Before he was a hero, a legend, “a true angel” and a national treasure – or, depending on your view, a communist, anarchist and unrepentant corporate thief – Cody Bondarchuk was just a man in Edmonton, about to have supper.
It was 5:27 p.m. on Nov. 15, a Friday evening. Mr. Bondarchuk, 26, had been tucking into a 10-piece order of Chicken McNuggets with sweet-and-sour sauce, when he recalled something he and his co-workers had done when he was a teenager working at McDonald’s a decade earlier.
And, as people do these days, he decided to share the thought on Twitter.
Mr. Bondarchuk wrote, “I worked at McDonald’s for two and a half years and I put 11 nuggets in almost every 10-piece I made.”
Then he clicked the little blue button to send his tweet.
“In the first hour, I was like, ‘Oh, this is going to get 100 likes and I’m going to be really proud of myself for tweeting out a stupid thing,’” Mr. Bondarchuk said later. “And then it just kept coming.”
By morning, the tweet had 4,000 likes. When Mr. Bondarchuk took his lunch break that day, it had 100,000. Soon, the tweet was getting 10,000 or 15,000 new responses every minute, so many notifications his phone kept shutting off.
People variously called him “a Real American Hero” (he’s Canadian), “the extra nugget angel,” “the hero we honestly didn’t deserve,” “Mr. Extra Nugget Giving Man,” “St. Nuggets,” and, the moniker that appears to have stuck: “The Robin Hood of Nuggets.” (Or, less formally, “The Robin Hood of Nugz.”)
There were those who blessed him, wished him good karma, thanked him for his service and told him he’d restored their faith in humanity. As Twitter user @of_obvious wrote, about the experience of unexpectedly receiving 12 McNuggets in a 10-piece order, “It’s amazing how much of a gift that feels like.”
The tweet also prompted others to share their own random acts of fast-food philanthropy, from a Burger King employee who tucks onion rings at the bottom of fry boxes, to workers putting extra cheese on tacos, extra pepperoni on pizza, extra bacon on Baconators.
There was every imaginable meme for “hero” or “gratitude,” and an oft-repeated reminder that “not all heroes wear capes.”
The story of the viral tweet was picked up by news organizations around the world, including the New York Post, Today and Fox News, which speculated Mr. Bondarchuk “may have just become the most popular person on the internet.”
The tweet was liked by billionaire entrepreneur Elon Musk, then just days away from the launch of his controversial Cybertruck, and read aloud by Tom Hanks, just days after the release of his movie about Mr. Rogers, in a video celebrating “some of the nicest tweets on the Internet.”
“That is a man who is not only being nice, but he’s feeding the world a little bit better and bucking the corporate strategy,” Mr. Hanks said after reading the tweet. “Bravo. That’s a nice thing to do.”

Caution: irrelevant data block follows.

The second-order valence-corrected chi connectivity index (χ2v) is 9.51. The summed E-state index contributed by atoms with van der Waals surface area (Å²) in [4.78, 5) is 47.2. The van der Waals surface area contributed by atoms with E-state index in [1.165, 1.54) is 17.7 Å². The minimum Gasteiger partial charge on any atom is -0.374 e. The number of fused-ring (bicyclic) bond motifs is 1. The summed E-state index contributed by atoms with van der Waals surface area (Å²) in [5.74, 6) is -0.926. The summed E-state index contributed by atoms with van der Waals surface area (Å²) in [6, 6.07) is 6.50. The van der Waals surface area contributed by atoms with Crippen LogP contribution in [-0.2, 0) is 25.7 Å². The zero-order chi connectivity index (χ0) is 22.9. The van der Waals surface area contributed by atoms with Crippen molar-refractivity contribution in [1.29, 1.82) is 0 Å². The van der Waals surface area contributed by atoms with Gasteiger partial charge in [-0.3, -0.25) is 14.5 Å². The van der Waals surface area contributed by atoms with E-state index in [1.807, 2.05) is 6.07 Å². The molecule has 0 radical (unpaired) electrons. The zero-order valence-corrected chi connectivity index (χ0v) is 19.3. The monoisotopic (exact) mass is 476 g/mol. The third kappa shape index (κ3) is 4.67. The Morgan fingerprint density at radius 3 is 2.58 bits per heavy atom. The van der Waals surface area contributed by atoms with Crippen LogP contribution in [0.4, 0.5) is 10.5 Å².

Others weren’t so charitable. No small number of people called Mr. Bondarchuk a thief and questioned what would happen if every employee did what he had done.
As @DaianaT1 noted, “That’s basically stealing, the nuggets weren’t yours so it’s not up to you deciding how many to put.”
Asked by @North_Resists if there is a “statute of limitations on grand-theft-nuggets,” Mr. Bondarchuk replied, “I hope so because I calculated it and I would owe Ronald about $1,600.”
Others called Mr. Bondarchuk a socialist, a communist, an anarchist and a rebel (either compliments or insults, depending on the tweeter), and a small collection of truthers questioned whether he really gave away any extra nuggets at all.
Appearing on a radio show in Toronto, Mr. Bondarchuk found himself paired with a former McDonald’s franchise owner who was adamant he should be arrested.
But while Mr. Bondarchuk notes he was 14 to 16 years old at the time of the McNugget activity and wouldn’t do it now, he also isn’t apologetic about randomly redistributing pieces of corporate poulet to the populus.
“Wealth inequality is not getting any smaller and it just baffles me that people could look at this and find fault with it,” he says.
For the moment, the viral tweet has levelled off at about 15,000 comments, 81,000 retweets and upward of one-million likes. Mr. Bondarchuk’s followers on Twitter jumped to about 7,000 from 900, which he says has brought both additional expectation and scrutiny.
For now, Mr. Bondarchuk is using the moment to promote his podcast, Heart Half Full, and also hopes it could help his planned run for Edmonton city council in 2021.
“It certainly gave me like a bit of a perspective into what exactly it means to suddenly be in the spotlight in a very big way,” he said. “I thought I loved attention, but even this was a limit for me.”
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